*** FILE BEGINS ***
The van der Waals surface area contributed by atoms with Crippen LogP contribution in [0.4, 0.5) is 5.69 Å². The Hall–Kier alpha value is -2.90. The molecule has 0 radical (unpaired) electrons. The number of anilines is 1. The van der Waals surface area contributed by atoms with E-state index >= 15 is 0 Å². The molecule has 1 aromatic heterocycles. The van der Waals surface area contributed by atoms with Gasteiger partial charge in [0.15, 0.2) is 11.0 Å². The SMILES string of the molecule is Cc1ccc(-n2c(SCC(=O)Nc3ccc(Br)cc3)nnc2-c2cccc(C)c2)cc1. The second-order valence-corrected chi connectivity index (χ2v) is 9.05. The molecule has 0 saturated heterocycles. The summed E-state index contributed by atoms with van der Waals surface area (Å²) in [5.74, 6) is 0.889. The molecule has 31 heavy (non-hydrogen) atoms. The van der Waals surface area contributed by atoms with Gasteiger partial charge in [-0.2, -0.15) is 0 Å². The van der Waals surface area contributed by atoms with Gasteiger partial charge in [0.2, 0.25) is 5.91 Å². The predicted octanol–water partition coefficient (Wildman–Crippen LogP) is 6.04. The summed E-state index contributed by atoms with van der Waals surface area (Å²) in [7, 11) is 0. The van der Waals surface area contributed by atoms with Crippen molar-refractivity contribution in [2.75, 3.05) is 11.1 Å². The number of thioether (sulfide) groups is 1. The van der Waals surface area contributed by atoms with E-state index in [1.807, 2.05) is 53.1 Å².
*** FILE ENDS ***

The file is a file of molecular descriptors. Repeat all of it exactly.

The van der Waals surface area contributed by atoms with Crippen LogP contribution in [0.4, 0.5) is 5.69 Å². The Hall–Kier alpha value is -2.90. The molecule has 0 radical (unpaired) electrons. The number of anilines is 1. The van der Waals surface area contributed by atoms with E-state index >= 15 is 0 Å². The molecule has 1 aromatic heterocycles. The van der Waals surface area contributed by atoms with Gasteiger partial charge in [0.15, 0.2) is 11.0 Å². The SMILES string of the molecule is Cc1ccc(-n2c(SCC(=O)Nc3ccc(Br)cc3)nnc2-c2cccc(C)c2)cc1. The second-order valence-corrected chi connectivity index (χ2v) is 9.05. The molecule has 0 saturated heterocycles. The summed E-state index contributed by atoms with van der Waals surface area (Å²) in [5.74, 6) is 0.889. The molecule has 31 heavy (non-hydrogen) atoms. The van der Waals surface area contributed by atoms with Gasteiger partial charge in [-0.2, -0.15) is 0 Å². The van der Waals surface area contributed by atoms with Gasteiger partial charge in [0.2, 0.25) is 5.91 Å². The predicted octanol–water partition coefficient (Wildman–Crippen LogP) is 6.04. The summed E-state index contributed by atoms with van der Waals surface area (Å²) in [7, 11) is 0. The van der Waals surface area contributed by atoms with Crippen molar-refractivity contribution in [2.75, 3.05) is 11.1 Å². The number of thioether (sulfide) groups is 1. The van der Waals surface area contributed by atoms with E-state index in [1.807, 2.05) is 53.1 Å².